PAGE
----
Homesteading and Livestock

Self-reliance and sustainability in the 21st century.

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A Report on Warmth

12/12/2013 10:18:00 AM

Tags: off-grid, wood heat, community, Bethann Weick, Maine

Despite a few days of rain and some temperatures creeping towards forty degrees, it is certainly gettingToasty warm inside as the moon comes up over fresh snow. colder, overall. Winter’s perennial arrival is unfolding. To accompany this change of season, Ryan and I find ourselves fielding questions from friends and acquaintances alike.

“How is the cabin?”

“You must be burning a lot of wood?”

“Were you warm enough last night?”

“Was the cabin cold this morning?”

We are touched by friends’ concern, and flattered that our well-being is at the forefront of their wintertime thoughts. Such questions are certainly valid, as we both have spent past seasons living in colder and less-heated abodes. However, we are pleased to assert that our cabin is: warm!  

Our chinking improvements of this past September – mortaring between the logs with a mix of sand, sawdust, lime, and mortar mix – have yielded wonderful results. The difference from last winter, when the cabin was chinked with a rubberized caulk and oakum, is tremendous. While our woodpile is shrinking, the wood is disappearing slowly, gradually – and yet we’re more comfortable than ever before.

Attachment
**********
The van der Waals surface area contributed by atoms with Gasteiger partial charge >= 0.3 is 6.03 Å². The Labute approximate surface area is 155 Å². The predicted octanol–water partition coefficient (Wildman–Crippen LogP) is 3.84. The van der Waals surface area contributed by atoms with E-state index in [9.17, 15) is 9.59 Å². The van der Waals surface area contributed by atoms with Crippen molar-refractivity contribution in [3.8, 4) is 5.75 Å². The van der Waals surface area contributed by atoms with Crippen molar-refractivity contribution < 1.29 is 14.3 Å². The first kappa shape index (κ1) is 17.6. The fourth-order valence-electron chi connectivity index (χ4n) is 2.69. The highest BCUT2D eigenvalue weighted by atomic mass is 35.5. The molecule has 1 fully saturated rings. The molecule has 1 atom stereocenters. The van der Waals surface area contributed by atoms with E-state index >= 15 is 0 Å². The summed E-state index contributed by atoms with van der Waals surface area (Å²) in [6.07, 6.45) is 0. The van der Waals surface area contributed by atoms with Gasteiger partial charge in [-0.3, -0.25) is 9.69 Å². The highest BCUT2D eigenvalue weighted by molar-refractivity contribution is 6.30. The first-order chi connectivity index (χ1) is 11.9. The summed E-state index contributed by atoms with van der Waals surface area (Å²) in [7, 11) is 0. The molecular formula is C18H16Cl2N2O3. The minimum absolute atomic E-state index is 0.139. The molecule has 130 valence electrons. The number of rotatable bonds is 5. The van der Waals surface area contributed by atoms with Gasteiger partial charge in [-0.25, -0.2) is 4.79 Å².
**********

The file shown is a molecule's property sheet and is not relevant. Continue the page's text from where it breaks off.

But what do we mean by warmth? It’s true that the cabin temperature fluctuates, as would anyone’s residence that is heated exclusively with wood, but not uncomfortably so. With a fire in the morning and evenings, it is still pleasantly warm late in the afternoon. Overnight, the cabin holds the heat such that the blankets with which we start the evening are still sufficient come morning.

Indeed, after cooking our evening meal on the stovetop, we’re often down to our long johns and t-shirts, basking in a heat wave. The loft is a toasty resting spot, and certainly stays warm long after the first floor has begun to cool. We no longer need to huddle around the stove come morning, nor do we stuff ourselves like Michelin men into layers of sweaters. Contrary to many inquiries, we do not see our breath when we first awake.

Most grateful for the improvements is Mica, who is relieved that we have finally made a proper canine habitat. He no longer has to accept the challenges of our unusual choices. We still look to him and say: “We’re only starting this fire for you, Mica …”

… but we relish the warmth as well.

Start planning your spring plantings now! Contact Beth via to design your herb garden, vegetable plantings, or small orchard.

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